TRAVEL & EXPERIENCE

© Tass photo

Enjoying St. Petersburg from Rooftop
Rooftop tours have become a popular choice among visitors to St. Petersburg in Russia. These tours literally give you a fresh perspective: you’re not looking up at buildings from the street, nor are you taking in the view of the city from the top of an observatory. Seeing the city at the same eye level as buildings is quite fascinating.
It’s been three months, and it’s now widely believed that the COVID-19 pandemic will change the world order and human values forever. What do states and territories mean to individuals now? Question like these are floating around in cyberspace. They must have surfaced because this is the first existential crisis of this generation. In times of war, we all would be asking such questions. And in case of massive conflicts such as a world war, then these questions will imply so much more.

Old downtown of St. Petersburg viewed from a rooftop © Shutterstock

Traces of War in St. Petersburg
The Siege of Leningrad was a military blockade during World War II. The Nazi German forces held control of Leningrad (St. Petersburg today) for years. They came in from the south, and the Finnish army invaded from the north. Records show that the siege was lifted after 872 days. Leaving about 4 million dead or injured, it became one of the longest and deadliest sieges in history. If such a blockade lasts that long, we were bound to see some disturbing numbers.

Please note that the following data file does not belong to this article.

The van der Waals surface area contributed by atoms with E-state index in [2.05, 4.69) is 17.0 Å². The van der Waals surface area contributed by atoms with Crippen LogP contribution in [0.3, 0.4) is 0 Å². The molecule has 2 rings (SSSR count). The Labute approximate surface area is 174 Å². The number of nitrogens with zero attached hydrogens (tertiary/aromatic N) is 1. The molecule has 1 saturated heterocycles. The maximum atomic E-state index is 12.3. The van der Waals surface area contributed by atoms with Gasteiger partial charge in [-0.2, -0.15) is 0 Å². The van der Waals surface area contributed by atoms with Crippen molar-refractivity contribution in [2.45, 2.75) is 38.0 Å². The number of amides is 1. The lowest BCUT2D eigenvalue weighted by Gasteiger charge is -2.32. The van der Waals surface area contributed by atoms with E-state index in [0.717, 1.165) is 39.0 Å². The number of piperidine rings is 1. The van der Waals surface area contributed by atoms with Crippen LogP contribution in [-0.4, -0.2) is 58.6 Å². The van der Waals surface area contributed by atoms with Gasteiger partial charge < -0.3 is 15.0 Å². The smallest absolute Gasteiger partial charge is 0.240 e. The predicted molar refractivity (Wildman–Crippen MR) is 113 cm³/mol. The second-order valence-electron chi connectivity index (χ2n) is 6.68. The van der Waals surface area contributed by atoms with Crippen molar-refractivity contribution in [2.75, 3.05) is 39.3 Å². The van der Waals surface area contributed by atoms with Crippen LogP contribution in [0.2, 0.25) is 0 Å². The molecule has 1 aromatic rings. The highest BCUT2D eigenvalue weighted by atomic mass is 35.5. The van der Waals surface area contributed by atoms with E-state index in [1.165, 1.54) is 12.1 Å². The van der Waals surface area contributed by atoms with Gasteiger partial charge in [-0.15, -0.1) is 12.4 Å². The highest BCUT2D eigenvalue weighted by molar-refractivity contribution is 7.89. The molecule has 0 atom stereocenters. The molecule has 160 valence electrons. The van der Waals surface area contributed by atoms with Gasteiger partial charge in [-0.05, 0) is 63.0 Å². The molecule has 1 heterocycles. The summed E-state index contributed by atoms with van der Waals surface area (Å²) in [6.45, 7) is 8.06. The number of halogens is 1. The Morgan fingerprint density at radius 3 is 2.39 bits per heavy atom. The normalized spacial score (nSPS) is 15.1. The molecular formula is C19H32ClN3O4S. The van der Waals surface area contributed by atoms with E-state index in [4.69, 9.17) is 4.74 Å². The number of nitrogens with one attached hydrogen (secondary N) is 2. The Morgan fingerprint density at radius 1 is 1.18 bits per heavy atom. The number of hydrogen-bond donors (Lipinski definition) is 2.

The Russian forces didn’t have what it took to take on the German Nazi. But they still fought tooth and nail. They built fortresses and made hundreds of shelters against air raids. Most of the forces were civilians who weren’t properly trained, but they tried their best to protect one another. That’s how they guarded what is now St. Petersburg.
It has been about 75 years since the end of war, but you’ll still see hints of the conflict in the city. Some 160 air-raid shelters remain in place today. One must wonder what their use must be now.

Air-raid shelters built during World War II have become tourist attractions. © Tass photo

Scars of Past, Tourism for Present
Those shelters are now used for tourism, in particular for exhilarating rooftop tours. They’re called ‘St. Petersburg Rooftop Tours’ or ‘Walks on the Roofs.’ Tourists follow their guides and climb to top of buildings, and hop from one roof to the next. You’re able to do so in St. Petersburg because buildings in the city, where winters are often brutal, have been erected with little space between them so as to keep out chilly winds. And most of the structures in the old downtown were put up in the 18th or 19th centuries, and they also have little, if any, space between them. Of course, not every building is set up like this.

Travelers enjoying the view of the city from a rooftop © Shutterstock

It’s not clear when these tours first began. Young folks have long enjoyed taking in the view of the city from the top of air-raid towers, and this developed into a tourism program for visitors. Or at least this is the most plausible theory.
Early on, rooftop tours mostly covered these towers. And as the programs grew more popular, you can now get on top of any buildings authorized for rooftop tours, whether or not they have air-raid shelters.